46Virulence factorsEndotoxin – may play a role in intracellular survivalCapsule (for S. typhi and some strains of S. paratyphi)Adhesions – both fimbrial and non-fimbrialType III secretion systems and effector molecules – 2 different systems may be found:One type is involved in promoting entry into intestinal epithelial cellsThe other type is involved in the ability of Salmonella to survive inside macrophagesOuter membrane proteins - involved in the ability of Salmonella to survive inside macrophagesFlagella – help bacteria to move through intestinal mucousEnterotoxin - may be involved in gastroenteritisIron capturing ability
48Enteric or typhoid fever Enteric or typhoid fever occurs when the bacteria leave the intestine and multiply within cells of the reticuloendothelial system.The bacteria then re-enter the intestine, causing gastrointestinal symptoms.Typhoid fever has a day incubation period and may last for several weeks.Salmonella typhi is the most common species isolated from this salmonellosis.Human reservoir:carrier state commonContaminated food:water supplyPoor sanitary conditions
49Typhoid Septicemia -occurs 10-14 days lasts 7 days gall bladder shedding, weeksacute phase, gastroenteritisgastrointenteritis
51Typhoid -Therapy Antibiotics essential Vaccines Vi (capsular) antigen :protective
52Salmonella gastroenteritis Salmonella gastroenteritis is the most common form of salmonellosis and generally requires an 8-48 hour incubation period and may last from 2-5 days.Symptoms include nausea, vomiting and diarrhea (non-bloody stool). Salmonella enteritidis is the most common isolate.poultry家禽, eggs. no human reservoirself-limiting (2 - 5 days)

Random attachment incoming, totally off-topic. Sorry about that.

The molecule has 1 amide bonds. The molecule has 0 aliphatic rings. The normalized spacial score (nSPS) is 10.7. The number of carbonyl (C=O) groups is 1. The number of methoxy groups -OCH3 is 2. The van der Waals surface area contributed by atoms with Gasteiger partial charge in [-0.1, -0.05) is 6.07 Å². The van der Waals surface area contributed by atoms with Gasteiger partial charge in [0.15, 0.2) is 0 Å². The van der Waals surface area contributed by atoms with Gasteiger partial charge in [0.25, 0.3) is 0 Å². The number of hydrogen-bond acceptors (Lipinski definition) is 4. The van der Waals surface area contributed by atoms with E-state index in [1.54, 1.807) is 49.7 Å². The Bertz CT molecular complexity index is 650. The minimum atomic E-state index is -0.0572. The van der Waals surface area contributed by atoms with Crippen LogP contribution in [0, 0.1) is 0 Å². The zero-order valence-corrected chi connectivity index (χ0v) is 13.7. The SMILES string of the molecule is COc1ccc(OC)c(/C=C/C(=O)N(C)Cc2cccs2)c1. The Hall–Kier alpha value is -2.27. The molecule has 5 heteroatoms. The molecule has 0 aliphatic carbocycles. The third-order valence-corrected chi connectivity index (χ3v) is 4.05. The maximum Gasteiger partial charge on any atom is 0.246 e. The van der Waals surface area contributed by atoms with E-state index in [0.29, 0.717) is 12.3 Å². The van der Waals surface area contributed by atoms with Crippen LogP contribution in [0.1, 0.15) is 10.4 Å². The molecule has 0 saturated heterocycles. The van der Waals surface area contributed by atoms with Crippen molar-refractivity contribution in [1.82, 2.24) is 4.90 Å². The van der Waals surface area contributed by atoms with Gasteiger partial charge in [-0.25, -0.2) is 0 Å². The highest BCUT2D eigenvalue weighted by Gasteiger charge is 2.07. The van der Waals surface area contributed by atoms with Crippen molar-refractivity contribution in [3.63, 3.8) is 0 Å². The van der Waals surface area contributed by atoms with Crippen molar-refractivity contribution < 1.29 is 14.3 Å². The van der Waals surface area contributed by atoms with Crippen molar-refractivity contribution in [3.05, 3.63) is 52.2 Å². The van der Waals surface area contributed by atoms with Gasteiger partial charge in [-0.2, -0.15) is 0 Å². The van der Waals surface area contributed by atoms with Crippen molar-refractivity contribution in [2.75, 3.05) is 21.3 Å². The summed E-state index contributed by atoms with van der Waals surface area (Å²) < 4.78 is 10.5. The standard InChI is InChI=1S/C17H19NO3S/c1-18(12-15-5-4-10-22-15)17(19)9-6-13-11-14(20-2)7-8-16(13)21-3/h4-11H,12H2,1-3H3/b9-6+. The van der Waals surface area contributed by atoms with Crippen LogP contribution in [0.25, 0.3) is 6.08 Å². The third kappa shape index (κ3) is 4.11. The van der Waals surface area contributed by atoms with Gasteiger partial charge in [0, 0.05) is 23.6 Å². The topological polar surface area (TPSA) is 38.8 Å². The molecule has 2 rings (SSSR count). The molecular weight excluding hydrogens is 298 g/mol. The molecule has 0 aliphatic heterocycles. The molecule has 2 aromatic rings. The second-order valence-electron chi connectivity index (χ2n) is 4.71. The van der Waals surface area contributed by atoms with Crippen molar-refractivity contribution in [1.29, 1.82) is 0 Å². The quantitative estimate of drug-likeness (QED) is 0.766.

53Salmonella septicemia Salmonella septicemia (bacteremia) may be caused by any species but S. cholerae-suis is common. This disease resembles other Gram-negative septicemias and is characterized by a high, remittent fever with little gastrointestinal involvement.
54Immunity (S. typhi)Vi (capsular) antigenprotective
55DiagnosisA. Specimensa) Enteric fever: blood, bone marrow, stool, urine.b) Food poisoning: stool, vomitus, suspected food.c) Septicemia: blood.B. Culture and identificationC. Widal test
57Klebsiella NF of GI tract, but potential pathogen in other areas Virulence factorsCapsuleAdhesionsIron capturing abilityClinical significanceCauses pneumonia, mostly in immunocompromised hosts. Permanent lung damage is a frequent occurrence (rare in other types of bacterial pneumonia)A major cause of nosocomial infections such as septicemia and meningitis
58KlebsiellaK. pneumoniae (Friedlander bacilli): may cause primary pneumonia, urinary tract and wound infections, bacteremia, meningitis, etc.K. rhinoscleromatis: pathogen of granumatous destruction of nose and pharynx.K. ozaenae: causes chronic atrophic rhinitis.
59ProteusGeneral characteristics: “swarming” phenomenon on nonselective agar (P.vulgaris; P.mirabilis and P.myxofaciens)Antigenic structure: O antigen (group-specific); H antigen (type-specific); certain P.vulgaris strains (OX-19, OX-K, OX-2)have common antigen with Rickettsia (Weil-Felix test).Clinical manifestations: urinary tract infections; food poisoning.